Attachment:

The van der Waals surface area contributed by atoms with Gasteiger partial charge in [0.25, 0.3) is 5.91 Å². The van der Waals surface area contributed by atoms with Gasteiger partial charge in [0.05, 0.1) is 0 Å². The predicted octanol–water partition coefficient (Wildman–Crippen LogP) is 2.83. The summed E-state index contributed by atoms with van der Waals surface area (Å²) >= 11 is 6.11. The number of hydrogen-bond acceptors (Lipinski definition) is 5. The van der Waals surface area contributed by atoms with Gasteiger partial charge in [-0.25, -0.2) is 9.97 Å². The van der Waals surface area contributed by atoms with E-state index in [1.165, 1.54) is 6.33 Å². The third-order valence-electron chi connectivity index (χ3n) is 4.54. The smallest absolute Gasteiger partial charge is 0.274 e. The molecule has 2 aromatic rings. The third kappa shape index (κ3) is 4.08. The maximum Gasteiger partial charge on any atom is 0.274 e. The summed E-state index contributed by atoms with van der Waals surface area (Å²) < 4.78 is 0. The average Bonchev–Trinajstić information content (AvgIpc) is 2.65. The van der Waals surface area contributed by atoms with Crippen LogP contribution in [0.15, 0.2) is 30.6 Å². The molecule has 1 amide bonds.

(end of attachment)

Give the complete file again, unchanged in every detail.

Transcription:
The van der Waals surface area contributed by atoms with Gasteiger partial charge in [0.25, 0.3) is 5.91 Å². The van der Waals surface area contributed by atoms with Gasteiger partial charge in [0.05, 0.1) is 0 Å². The predicted octanol–water partition coefficient (Wildman–Crippen LogP) is 2.83. The summed E-state index contributed by atoms with van der Waals surface area (Å²) >= 11 is 6.11. The number of hydrogen-bond acceptors (Lipinski definition) is 5. The van der Waals surface area contributed by atoms with Gasteiger partial charge in [-0.25, -0.2) is 9.97 Å². The van der Waals surface area contributed by atoms with E-state index in [1.165, 1.54) is 6.33 Å². The third-order valence-electron chi connectivity index (χ3n) is 4.54. The smallest absolute Gasteiger partial charge is 0.274 e. The molecule has 2 aromatic rings. The third kappa shape index (κ3) is 4.08. The maximum Gasteiger partial charge on any atom is 0.274 e. The summed E-state index contributed by atoms with van der Waals surface area (Å²) < 4.78 is 0. The average Bonchev–Trinajstić information content (AvgIpc) is 2.65. The van der Waals surface area contributed by atoms with Crippen LogP contribution in [0.15, 0.2) is 30.6 Å². The molecule has 1 amide bonds.